1. The things people love about you are the same things people hate about you. For example, people seem to enjoy me because I over share—except for people who think I share too much: like the sincere young woman who told me that I shouldn’t have talked about picking my nose on television. I reminded her that the story I told was of me picking my nose when I was four years old, thinking that might soften her disappointment. (It didn’t.)
  1. Don’t over-analyze the opinions you share on live TV because you can’t always predict with precision what will offend. I could say that I think Donald Trump has some pretty good ideas and there’d be the sound of crickets. In the next breath I could confess that I don’t believe in ghosts and people might gasp in horror. You will never please everyone, which I know seems so obvious but it’s still a difficult concept to accept when you’re a born people pleaser. Make a (terrible) joke about how I wish unicorns would go extinct already because duh, they’re racist, and a unicorn-truther would be upset. Just be true to you.
  1. I’ve also learned that I should dress sexy, even though I’m not comfortable wearing form-fitting outfits; that I should wear whatever makes me comfortable; that every person’s definition of what marmy-type clothing is different; that every person’s interpretation of fashion-forward is different; and that I should dress like a marm (and not sexy) if I like it. Confused yet? Me too. The lesson? A stylist is the best friend a girl on the tube can have.
  1. Remember in the HBO show The Newsroom how MacKenzie, the show’s executive producer, would be talking in the ear of anchor Will McAvoy via an IFB? Will is always so chill—even if MacKenzie is telling him that the world is about to end. He makes it look so easy. Well, it’s not easy to have someone talking in your ear while you’re trying to talk about how unicorns are racist and that’s why they should go extinct. It’s really, really hard. And I will never be as good as Will McAvoy. (Or Melissa Grelo.)
  1. An IFB is a little thing that goes into your ear and acts like an intercom between you and the control room. Also, it makes you feel like an FBI agent. And that is a beautiful thing.

The Social airs Monday-Friday at 1 p.m. ET on CTV.


Jessica Allen is excited to be returning this season as THE SOCIAL’s Digital Correspondent, and looks forward to writing more stories for the show’s website on everything from food, films, and books to science and history (You can read her latest pieces under The Jess Files). She will also appear as the fifth chair on Fridays with THE SOCIAL’s co-hosts, and whenever anyone tells her to.

Before joining the team at THE SOCIAL, Jessica was an assistant editor at Maclean’s where she wrote arts and culture-related stories for the website and magazine. After work, she maintains her personal food blog, Foodie and the Beast. It’s actually a relationship blog masquerading as a food blog, because really, when you get down to brass tacks, the good stuff happens – and will continue to happen – around the dinner table.Facebooktwitterredditlinkedinmail

The Social gals get chatting for Season 2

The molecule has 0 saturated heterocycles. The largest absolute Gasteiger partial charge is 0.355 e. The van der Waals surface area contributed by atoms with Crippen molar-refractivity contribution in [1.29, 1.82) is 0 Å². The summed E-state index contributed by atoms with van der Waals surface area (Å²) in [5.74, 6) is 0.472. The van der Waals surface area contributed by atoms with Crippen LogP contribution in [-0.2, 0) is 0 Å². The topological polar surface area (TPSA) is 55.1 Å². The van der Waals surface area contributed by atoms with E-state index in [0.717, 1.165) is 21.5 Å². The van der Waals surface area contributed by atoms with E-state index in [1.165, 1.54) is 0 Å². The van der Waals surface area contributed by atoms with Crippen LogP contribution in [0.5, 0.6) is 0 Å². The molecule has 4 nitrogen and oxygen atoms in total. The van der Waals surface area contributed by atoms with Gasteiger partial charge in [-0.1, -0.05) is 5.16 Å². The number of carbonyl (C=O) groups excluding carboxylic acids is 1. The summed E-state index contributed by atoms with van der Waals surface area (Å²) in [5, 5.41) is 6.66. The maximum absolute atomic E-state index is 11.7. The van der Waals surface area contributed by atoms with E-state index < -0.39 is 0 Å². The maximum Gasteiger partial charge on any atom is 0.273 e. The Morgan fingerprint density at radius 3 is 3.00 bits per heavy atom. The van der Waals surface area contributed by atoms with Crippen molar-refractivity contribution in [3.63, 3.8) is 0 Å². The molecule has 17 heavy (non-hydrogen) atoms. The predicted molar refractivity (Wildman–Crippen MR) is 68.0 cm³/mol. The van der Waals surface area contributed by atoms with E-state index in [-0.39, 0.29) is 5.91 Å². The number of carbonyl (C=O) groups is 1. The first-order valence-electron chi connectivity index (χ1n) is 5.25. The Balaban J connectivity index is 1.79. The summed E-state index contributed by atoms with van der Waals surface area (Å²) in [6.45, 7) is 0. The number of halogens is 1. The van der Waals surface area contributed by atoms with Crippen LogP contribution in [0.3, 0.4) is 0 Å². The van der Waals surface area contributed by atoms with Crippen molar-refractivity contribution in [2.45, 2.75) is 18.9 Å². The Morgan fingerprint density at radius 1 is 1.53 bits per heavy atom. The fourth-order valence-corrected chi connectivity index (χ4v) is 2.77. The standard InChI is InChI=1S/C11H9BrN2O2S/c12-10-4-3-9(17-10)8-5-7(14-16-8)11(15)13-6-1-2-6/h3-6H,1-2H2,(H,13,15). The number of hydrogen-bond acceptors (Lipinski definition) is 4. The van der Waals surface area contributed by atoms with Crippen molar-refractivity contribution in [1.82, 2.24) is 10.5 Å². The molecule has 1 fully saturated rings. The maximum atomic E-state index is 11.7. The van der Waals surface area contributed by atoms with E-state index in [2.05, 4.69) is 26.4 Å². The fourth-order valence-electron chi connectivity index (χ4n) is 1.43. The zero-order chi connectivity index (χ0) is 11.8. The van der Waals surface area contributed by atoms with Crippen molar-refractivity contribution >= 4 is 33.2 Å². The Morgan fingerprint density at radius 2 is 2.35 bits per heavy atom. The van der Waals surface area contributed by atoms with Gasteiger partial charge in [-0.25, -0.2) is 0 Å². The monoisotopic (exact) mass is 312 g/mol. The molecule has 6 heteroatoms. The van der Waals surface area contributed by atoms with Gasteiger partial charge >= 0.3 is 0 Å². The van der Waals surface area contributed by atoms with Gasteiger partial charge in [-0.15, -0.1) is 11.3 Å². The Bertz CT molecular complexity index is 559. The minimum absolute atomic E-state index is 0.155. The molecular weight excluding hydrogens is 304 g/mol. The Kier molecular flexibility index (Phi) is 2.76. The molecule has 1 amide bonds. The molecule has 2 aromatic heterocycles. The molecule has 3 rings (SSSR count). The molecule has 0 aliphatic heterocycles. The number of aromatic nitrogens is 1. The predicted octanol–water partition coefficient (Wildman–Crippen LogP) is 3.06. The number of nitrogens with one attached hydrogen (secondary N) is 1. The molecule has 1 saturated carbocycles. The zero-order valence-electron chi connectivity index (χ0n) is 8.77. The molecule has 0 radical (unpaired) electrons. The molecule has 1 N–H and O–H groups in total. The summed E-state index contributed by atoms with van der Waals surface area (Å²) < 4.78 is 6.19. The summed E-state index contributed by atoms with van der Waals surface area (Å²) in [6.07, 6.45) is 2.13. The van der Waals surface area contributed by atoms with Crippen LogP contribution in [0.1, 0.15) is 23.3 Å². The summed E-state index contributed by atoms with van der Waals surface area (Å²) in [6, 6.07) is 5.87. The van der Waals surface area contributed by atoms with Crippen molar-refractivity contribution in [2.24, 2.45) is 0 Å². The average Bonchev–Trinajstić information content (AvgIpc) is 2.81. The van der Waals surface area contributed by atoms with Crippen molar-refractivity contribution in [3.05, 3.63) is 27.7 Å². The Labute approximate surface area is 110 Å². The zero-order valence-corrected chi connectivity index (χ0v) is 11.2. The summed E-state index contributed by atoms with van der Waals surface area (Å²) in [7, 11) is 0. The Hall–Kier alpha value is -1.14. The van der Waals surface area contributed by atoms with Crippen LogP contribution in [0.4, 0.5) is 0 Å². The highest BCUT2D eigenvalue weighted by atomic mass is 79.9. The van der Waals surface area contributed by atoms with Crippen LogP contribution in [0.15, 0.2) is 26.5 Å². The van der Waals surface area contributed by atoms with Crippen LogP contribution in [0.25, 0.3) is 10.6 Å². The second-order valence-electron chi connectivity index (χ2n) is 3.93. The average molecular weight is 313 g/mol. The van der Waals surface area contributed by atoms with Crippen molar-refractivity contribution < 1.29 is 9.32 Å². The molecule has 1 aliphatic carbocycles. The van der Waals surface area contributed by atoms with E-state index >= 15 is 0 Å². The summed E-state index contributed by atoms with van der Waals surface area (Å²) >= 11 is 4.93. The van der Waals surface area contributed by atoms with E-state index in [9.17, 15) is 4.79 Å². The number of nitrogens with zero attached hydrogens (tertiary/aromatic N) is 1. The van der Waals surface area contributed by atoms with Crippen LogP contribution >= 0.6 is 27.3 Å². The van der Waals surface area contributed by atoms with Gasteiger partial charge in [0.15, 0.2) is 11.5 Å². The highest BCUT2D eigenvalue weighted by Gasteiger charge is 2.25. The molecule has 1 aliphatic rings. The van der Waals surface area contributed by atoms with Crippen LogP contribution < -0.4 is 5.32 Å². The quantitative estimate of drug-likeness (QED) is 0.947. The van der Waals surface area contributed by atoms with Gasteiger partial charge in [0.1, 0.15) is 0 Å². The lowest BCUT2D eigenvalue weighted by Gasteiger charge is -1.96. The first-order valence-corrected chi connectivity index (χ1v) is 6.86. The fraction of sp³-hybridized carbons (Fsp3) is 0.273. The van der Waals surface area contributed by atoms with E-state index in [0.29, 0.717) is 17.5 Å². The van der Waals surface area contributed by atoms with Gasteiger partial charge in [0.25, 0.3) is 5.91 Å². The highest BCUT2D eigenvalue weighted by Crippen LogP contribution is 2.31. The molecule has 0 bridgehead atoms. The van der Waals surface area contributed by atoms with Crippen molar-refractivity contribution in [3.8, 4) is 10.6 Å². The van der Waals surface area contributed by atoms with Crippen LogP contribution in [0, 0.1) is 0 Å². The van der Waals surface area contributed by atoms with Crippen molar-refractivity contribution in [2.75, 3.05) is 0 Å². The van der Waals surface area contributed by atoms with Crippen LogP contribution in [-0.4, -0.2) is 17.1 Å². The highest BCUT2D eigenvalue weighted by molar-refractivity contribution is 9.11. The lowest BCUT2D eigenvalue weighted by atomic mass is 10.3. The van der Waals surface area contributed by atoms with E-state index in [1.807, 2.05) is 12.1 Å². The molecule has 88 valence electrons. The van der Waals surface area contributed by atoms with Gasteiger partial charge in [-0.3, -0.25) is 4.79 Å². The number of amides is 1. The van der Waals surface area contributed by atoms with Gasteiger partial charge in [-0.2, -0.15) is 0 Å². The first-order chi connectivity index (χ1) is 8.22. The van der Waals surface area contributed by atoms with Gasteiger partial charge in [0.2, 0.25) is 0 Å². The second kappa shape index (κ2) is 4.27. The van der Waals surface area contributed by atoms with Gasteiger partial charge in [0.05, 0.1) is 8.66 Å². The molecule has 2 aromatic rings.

They’re back and they’ve got a lot more to say. Yup, those Social gals–news anchor Melissa Grelo, relationship expert and life coach Cynthia Loyst, gossip maven Lainey Lui and entertainment reporter Traci Melchor–return for Season 2 this week and they’re raring to go.

No topic is out of bounds for the quartet; they feel equally at home discussing the latest fashion trends, current news making headlines or spilling the dirt on the most recent celebrity breakup. And the foursome say they felt a chemistry between them from the get-go.

“The first time that they put us all together for auditions I said to myself, ‘This is it,'” Melchor explains. “None of the other formations felt as good as us.” It hasn’t been all smooth sailing on-air. As Loyst tells it, they’ve all become great friends but have argued on more than one occasion on the show. Of course, she explains, that not only makes for great TV but cements they are real people with differing opinions on subjects.

“We still get along, we’re like a weird sisterhood,” Loyst says with a laugh. “You fight, you make up and then you move on.”

They admit the hardest part of being the hosts of a daytime talk show has been pulling back the curtain on their personal lives and sharing them on-air with each other and the audience. For Grelo, that meant a shift in thinking and departing from the typical news anchor mentality of reporting without injecting any personal opinion.

At the other end of the scale is Lui: co-hosting The Social has just confirmed what she already knew.

“I already knew that I had no shame,” she admits. “I have talked about my bowel movements to the point that our viewers know my favourite thing to talk about is poo, and my sex life to the point that everyone knows who I would have casual sex with if I wasn’t married.” Revealing those intimate secrets–and bodily functions–has led to a connection with viewers none of the hosts anticipated. Sure, they knew fans would have opinions and feedback but they were still surprised. Loyst points to her Season 1 blog about breastfeeding as an example of a topic that stirred plenty of discussion.

“That is what makes this show so unique,” she says. “There is this constant conversation happening with our audience. Viewers have watched my son grow from three months to 15 months. People definitely feel and intimacy or kinship with me because they know my family.” Expect more of the same in Season 2, teases Grelo. This past year has been the ladies’ introduction to viewers. Any nervousness they had about connecting with an audience is gone; fans know who they are as broadcasters and people.

“I think people will be watching in an even more engaged way,” Grelo says. “There will be thoughtful discussion about interesting topics that are going to affect you in the bedroom, the boardroom, your living room and we’ll continue to engage with our viewers via social media and amazing celebrity interviews.”

Season 2 of The Social airs weekdays at 1 p.m. ET on CTV.Facebooktwitterredditlinkedinmail